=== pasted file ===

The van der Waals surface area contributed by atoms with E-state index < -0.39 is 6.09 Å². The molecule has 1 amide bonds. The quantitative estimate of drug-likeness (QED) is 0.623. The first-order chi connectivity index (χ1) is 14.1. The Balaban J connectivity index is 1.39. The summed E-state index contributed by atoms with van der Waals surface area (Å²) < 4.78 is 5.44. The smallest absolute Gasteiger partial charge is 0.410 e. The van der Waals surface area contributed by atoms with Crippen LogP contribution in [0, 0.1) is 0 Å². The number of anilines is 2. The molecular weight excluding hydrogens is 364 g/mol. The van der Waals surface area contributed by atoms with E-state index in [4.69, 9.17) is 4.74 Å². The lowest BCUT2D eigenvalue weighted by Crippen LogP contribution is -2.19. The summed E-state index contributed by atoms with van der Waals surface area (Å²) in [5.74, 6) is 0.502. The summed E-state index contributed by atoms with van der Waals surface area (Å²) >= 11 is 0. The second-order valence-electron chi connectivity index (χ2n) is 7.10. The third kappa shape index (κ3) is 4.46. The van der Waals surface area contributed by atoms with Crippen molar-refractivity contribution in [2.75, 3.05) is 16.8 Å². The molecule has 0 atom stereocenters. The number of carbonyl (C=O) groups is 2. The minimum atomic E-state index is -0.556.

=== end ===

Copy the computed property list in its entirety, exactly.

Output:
The van der Waals surface area contributed by atoms with E-state index < -0.39 is 6.09 Å². The molecule has 1 amide bonds. The quantitative estimate of drug-likeness (QED) is 0.623. The first-order chi connectivity index (χ1) is 14.1. The Balaban J connectivity index is 1.39. The summed E-state index contributed by atoms with van der Waals surface area (Å²) < 4.78 is 5.44. The smallest absolute Gasteiger partial charge is 0.410 e. The van der Waals surface area contributed by atoms with Crippen LogP contribution in [0, 0.1) is 0 Å². The number of anilines is 2. The molecular weight excluding hydrogens is 364 g/mol. The van der Waals surface area contributed by atoms with E-state index in [4.69, 9.17) is 4.74 Å². The lowest BCUT2D eigenvalue weighted by Crippen LogP contribution is -2.19. The summed E-state index contributed by atoms with van der Waals surface area (Å²) in [5.74, 6) is 0.502. The summed E-state index contributed by atoms with van der Waals surface area (Å²) >= 11 is 0. The second-order valence-electron chi connectivity index (χ2n) is 7.10. The third kappa shape index (κ3) is 4.46. The van der Waals surface area contributed by atoms with Crippen molar-refractivity contribution in [2.75, 3.05) is 16.8 Å². The molecule has 0 atom stereocenters. The number of carbonyl (C=O) groups is 2. The minimum atomic E-state index is -0.556.